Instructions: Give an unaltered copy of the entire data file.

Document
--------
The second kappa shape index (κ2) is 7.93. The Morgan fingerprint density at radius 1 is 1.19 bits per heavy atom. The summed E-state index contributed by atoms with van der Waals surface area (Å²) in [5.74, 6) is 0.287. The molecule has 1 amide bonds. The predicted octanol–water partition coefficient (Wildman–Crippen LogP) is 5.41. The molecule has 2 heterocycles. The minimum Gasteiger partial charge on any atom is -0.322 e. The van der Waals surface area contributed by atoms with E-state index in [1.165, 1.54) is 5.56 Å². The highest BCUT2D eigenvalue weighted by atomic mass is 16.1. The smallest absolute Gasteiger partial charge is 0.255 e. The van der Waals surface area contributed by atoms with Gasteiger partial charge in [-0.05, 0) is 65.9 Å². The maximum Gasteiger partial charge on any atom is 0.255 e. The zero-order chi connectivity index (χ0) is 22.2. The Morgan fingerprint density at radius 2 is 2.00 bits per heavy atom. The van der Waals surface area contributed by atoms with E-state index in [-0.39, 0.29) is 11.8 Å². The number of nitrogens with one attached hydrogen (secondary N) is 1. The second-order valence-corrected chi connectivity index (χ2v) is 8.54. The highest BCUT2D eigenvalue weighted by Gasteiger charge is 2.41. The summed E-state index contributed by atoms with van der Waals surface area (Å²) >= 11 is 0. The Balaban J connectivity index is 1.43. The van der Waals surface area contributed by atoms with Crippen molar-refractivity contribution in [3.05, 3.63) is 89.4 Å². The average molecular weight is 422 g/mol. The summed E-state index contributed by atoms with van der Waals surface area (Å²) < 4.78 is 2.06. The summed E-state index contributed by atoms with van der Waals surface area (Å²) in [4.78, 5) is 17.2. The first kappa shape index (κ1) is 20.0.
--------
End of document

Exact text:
The second kappa shape index (κ2) is 7.93. The Morgan fingerprint density at radius 1 is 1.19 bits per heavy atom. The summed E-state index contributed by atoms with van der Waals surface area (Å²) in [5.74, 6) is 0.287. The molecule has 1 amide bonds. The predicted octanol–water partition coefficient (Wildman–Crippen LogP) is 5.41. The molecule has 2 heterocycles. The minimum Gasteiger partial charge on any atom is -0.322 e. The van der Waals surface area contributed by atoms with E-state index in [1.165, 1.54) is 5.56 Å². The highest BCUT2D eigenvalue weighted by atomic mass is 16.1. The smallest absolute Gasteiger partial charge is 0.255 e. The van der Waals surface area contributed by atoms with Gasteiger partial charge in [-0.05, 0) is 65.9 Å². The maximum Gasteiger partial charge on any atom is 0.255 e. The zero-order chi connectivity index (χ0) is 22.2. The Morgan fingerprint density at radius 2 is 2.00 bits per heavy atom. The van der Waals surface area contributed by atoms with E-state index in [-0.39, 0.29) is 11.8 Å². The number of nitrogens with one attached hydrogen (secondary N) is 1. The second-order valence-corrected chi connectivity index (χ2v) is 8.54. The highest BCUT2D eigenvalue weighted by Gasteiger charge is 2.41. The summed E-state index contributed by atoms with van der Waals surface area (Å²) >= 11 is 0. The Balaban J connectivity index is 1.43. The van der Waals surface area contributed by atoms with Crippen molar-refractivity contribution in [3.05, 3.63) is 89.4 Å². The average molecular weight is 422 g/mol. The summed E-state index contributed by atoms with van der Waals surface area (Å²) < 4.78 is 2.06. The summed E-state index contributed by atoms with van der Waals surface area (Å²) in [4.78, 5) is 17.2. The first kappa shape index (κ1) is 20.0.